Buy Land. They Aren’t Making It Any More.
I am on my way home from New Orleans, where I have spent the last three days at the National Association of Realtors conference. While I was there I took a fascinating tour of the lower Ninth Ward and the surrounding bayous, so now I have a better understanding of what actually took place in the aftermath of Katrina and why the maintenance of the wetlands around the city, as well as the levees, are so crucial to the city’s survival and health in the decades ahead.
The conference was full of interesting information about real estate values nationwide and the overall impact of the economy on our industry. My favorite take-aways appear below.
Lawrence Yun, the economist for NAR, took the average of the predictions of 100 economists about the years ahead for existing home sales and arrived at the following (Mr. Yun says that even though individual economists are almost always wrong, averaging their predictions shows an uncanny prescience):
* Price increase in real estate during 2011: .78%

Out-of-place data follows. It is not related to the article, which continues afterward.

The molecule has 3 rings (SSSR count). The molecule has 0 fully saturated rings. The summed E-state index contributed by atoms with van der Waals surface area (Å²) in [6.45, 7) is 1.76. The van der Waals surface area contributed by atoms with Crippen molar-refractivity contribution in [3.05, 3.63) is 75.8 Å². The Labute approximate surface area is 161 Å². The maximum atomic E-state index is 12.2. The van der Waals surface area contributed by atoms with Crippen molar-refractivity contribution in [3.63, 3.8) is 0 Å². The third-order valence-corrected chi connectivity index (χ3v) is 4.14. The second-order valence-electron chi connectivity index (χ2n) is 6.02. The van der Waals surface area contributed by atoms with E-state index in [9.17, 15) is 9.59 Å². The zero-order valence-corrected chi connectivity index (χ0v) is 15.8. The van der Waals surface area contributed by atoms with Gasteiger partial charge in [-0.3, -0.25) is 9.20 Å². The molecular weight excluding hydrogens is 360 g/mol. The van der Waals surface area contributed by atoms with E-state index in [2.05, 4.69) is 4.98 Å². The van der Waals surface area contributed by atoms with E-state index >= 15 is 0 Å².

* Price increase in real estate during 2012: 2.3%
I love it when 100 economists overall agree with me that we are looking forward to a year with almost no price appreciation! As we all know, real estate is local so in New York, if bonuses are good, we may do a little better. But I do not think we are looking at substantial price growth until we have more consumer confidence and better job growth.
Mr. Yun also informed us that the Consumer Price Index for 2010 is a mere 1.1%. While this is a historically low number, it reflects the fact that that nationally, real estate prices continued to fall throughout much of the year, thus exerting downward pressure on the other elements of the CPI (this made me once again relieved to be a broker in New York, where 2010 saw modest but genuine gains in residential real estate values). The Producer Price Index for crude products, including many raw materials for manufacturing and food production, is at 20%. If prices in the crude products sector continue escalating at that rate, inflation and higher interest rates are inevitable, regardless of the Fed’s desire to stimulate the economy with cheap money.
Mr. Yun predicts that mortgage rates will remain around 5% on average through 2011, and then up to 5.5% in 2012. But he cautioned that continued growth in the deficit is a real wild card and could affect both the economy and interest rates in unpredictable ways.
For today we know that mortgage rates for most products are below 5% and that since the end of the third quarter of 2000 the Dow is up 7.5% (10,650 in 2000 vs 11,407 today), the S & P is down 15% (1436 in 2000 vs 1223 today), the NASDAQ is down 30% (3672 in 2000 vs 2580 today) and real estate in Manhattan has appreciated 40% or more during the same period. Please draw your own conclusions.